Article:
Is it about a decision made by your board?
Is it about building something you’re proud of?

By calling it what it is, we can avoid committing to a losing idea.
If it’s about money, we’ll build something profitable.
If it’s about impact, we’ll build something impactful.
If there’s a reason why we’re committed to a particular industry, we can use that as a design constraint.

We’re also establishing which elements are flexible – the things that we can happily change if the idea doesn’t look like it will work.

This avoids problems like
“Look, my boss said it has to be a retail store, so stop talking about online platforms!”
“I don’t want to run a wholesale business from a warehouse, I want to run a cool café”
“Yes it creates impact, but where’s the profit for our parent company?”

We call this Intent.
Not some cliché mission statement; a simple description about why you’re building this business.
That way, we know what elements are up for discussion, and which are untouchable.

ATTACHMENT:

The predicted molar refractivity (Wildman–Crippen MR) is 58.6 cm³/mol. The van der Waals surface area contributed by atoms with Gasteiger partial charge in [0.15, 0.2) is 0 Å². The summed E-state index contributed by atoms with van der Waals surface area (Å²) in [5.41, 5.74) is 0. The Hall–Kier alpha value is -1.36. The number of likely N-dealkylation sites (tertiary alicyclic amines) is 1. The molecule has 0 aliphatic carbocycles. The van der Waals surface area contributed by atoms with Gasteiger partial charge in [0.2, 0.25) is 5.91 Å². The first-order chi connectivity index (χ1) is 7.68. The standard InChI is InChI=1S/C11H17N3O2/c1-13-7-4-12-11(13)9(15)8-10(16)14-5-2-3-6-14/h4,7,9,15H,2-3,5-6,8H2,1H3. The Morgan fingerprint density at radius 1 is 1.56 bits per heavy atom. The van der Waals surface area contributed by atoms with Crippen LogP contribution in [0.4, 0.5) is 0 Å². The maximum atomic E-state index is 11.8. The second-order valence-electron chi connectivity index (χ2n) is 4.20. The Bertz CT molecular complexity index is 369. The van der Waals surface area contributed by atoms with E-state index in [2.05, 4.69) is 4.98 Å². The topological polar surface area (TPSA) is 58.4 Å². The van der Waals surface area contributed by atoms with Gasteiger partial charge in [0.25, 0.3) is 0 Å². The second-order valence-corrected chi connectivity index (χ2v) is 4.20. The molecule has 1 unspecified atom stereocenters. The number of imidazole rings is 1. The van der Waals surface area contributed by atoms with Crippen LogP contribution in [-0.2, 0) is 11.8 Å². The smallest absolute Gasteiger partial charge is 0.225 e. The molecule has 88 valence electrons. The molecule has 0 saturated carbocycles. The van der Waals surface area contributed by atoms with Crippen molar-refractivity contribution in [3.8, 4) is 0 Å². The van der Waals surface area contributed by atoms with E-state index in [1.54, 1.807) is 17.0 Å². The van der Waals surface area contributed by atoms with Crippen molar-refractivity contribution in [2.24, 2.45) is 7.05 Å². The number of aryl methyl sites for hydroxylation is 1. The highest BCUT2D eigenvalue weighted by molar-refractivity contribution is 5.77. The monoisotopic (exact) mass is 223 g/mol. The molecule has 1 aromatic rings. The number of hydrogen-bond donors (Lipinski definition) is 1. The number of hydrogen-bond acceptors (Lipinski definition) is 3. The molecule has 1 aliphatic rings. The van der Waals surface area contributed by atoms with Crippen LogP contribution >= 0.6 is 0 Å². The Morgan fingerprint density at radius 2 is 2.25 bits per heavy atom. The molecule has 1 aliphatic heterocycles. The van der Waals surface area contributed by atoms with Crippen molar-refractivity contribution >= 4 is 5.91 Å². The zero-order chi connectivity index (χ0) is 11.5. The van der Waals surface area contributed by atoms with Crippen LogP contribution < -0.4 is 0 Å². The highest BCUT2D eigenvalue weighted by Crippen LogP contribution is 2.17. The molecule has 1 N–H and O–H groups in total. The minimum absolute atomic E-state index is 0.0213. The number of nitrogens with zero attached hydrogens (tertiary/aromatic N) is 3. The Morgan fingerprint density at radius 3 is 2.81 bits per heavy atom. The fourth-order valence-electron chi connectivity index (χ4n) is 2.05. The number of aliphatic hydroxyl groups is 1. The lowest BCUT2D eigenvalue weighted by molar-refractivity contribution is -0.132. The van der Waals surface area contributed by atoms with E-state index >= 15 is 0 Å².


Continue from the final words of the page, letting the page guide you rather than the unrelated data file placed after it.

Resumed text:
Here are some examples from my clients:
“We want to create stable lives for young people, which comes from stable jobs and stable relationships”
“We want to create a cash cow that provides $100k of surplus to fund our charity” 
“To change the way people think about the clothes they buy”
“To build a job that provides me with freedom and excitement”
“To prevent waste from ending up in landfill”
“To fulfil the Christian Mission, and spread God’s word”
“To create new business units that ensure (our organisation’s) longevity”

None of them say “To create a cool bar on High St that sells $18 cocktails” or “To sell minimalist mid-priced Swiss watches online”
They might each be a great how, but not a clear enough why.

Four questions to determine your Intent
·      What’s your why?
·      How will you make decisions?
·      What does success look like?
·      What will you never do?

Now that you have a clear articulation of your Intent, we can get stuck into the nine boxes.
We’re not making nine lists in isolation, they all need to work together

Image Credit: IDEO

Image Credit: IDEO

A helpful way of thinking about it is with IDEO’s Three Lenses of Innovation.
We call them Lenses, because they’re a way of examining one aspect of your business.
Each lens will highlight different strengths and weaknesses, and by looking at all three, we can create strong ideas that make money.